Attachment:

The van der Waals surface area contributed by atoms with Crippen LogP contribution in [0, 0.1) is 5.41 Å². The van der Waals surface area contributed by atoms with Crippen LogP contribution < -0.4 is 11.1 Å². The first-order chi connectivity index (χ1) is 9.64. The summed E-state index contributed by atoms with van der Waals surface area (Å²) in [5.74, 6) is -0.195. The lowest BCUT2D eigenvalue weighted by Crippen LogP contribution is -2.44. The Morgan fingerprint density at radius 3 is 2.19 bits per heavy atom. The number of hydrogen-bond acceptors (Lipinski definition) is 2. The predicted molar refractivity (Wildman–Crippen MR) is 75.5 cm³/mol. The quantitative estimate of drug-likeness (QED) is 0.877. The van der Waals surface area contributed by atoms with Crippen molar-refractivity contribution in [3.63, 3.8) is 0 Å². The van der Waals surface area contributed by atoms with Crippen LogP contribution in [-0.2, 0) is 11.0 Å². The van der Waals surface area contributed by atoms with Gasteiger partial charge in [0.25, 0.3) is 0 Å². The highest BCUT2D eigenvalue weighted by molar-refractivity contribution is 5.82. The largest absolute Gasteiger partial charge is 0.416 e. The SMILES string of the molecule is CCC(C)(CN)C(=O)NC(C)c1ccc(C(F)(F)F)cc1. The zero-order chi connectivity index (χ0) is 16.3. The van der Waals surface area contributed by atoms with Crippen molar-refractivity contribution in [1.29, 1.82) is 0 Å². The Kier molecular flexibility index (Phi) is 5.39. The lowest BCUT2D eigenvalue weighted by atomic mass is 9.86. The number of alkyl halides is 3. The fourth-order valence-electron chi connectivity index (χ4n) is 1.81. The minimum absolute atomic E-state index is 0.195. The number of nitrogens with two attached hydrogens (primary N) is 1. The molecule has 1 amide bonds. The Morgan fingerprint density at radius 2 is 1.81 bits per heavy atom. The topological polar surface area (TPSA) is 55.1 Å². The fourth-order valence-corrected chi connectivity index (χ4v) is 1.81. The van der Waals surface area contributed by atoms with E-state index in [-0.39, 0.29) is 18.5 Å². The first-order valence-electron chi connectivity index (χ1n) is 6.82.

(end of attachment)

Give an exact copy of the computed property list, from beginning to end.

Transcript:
The van der Waals surface area contributed by atoms with Crippen LogP contribution in [0, 0.1) is 5.41 Å². The van der Waals surface area contributed by atoms with Crippen LogP contribution < -0.4 is 11.1 Å². The first-order chi connectivity index (χ1) is 9.64. The summed E-state index contributed by atoms with van der Waals surface area (Å²) in [5.74, 6) is -0.195. The lowest BCUT2D eigenvalue weighted by Crippen LogP contribution is -2.44. The Morgan fingerprint density at radius 3 is 2.19 bits per heavy atom. The number of hydrogen-bond acceptors (Lipinski definition) is 2. The predicted molar refractivity (Wildman–Crippen MR) is 75.5 cm³/mol. The quantitative estimate of drug-likeness (QED) is 0.877. The van der Waals surface area contributed by atoms with Crippen molar-refractivity contribution in [3.63, 3.8) is 0 Å². The van der Waals surface area contributed by atoms with Crippen LogP contribution in [-0.2, 0) is 11.0 Å². The van der Waals surface area contributed by atoms with Gasteiger partial charge in [0.25, 0.3) is 0 Å². The highest BCUT2D eigenvalue weighted by molar-refractivity contribution is 5.82. The largest absolute Gasteiger partial charge is 0.416 e. The SMILES string of the molecule is CCC(C)(CN)C(=O)NC(C)c1ccc(C(F)(F)F)cc1. The zero-order chi connectivity index (χ0) is 16.3. The van der Waals surface area contributed by atoms with Crippen molar-refractivity contribution in [1.29, 1.82) is 0 Å². The Kier molecular flexibility index (Phi) is 5.39. The lowest BCUT2D eigenvalue weighted by atomic mass is 9.86. The number of alkyl halides is 3. The fourth-order valence-electron chi connectivity index (χ4n) is 1.81. The minimum absolute atomic E-state index is 0.195. The number of nitrogens with two attached hydrogens (primary N) is 1. The molecule has 1 amide bonds. The Morgan fingerprint density at radius 2 is 1.81 bits per heavy atom. The topological polar surface area (TPSA) is 55.1 Å². The fourth-order valence-corrected chi connectivity index (χ4v) is 1.81. The van der Waals surface area contributed by atoms with E-state index in [-0.39, 0.29) is 18.5 Å². The first-order valence-electron chi connectivity index (χ1n) is 6.82.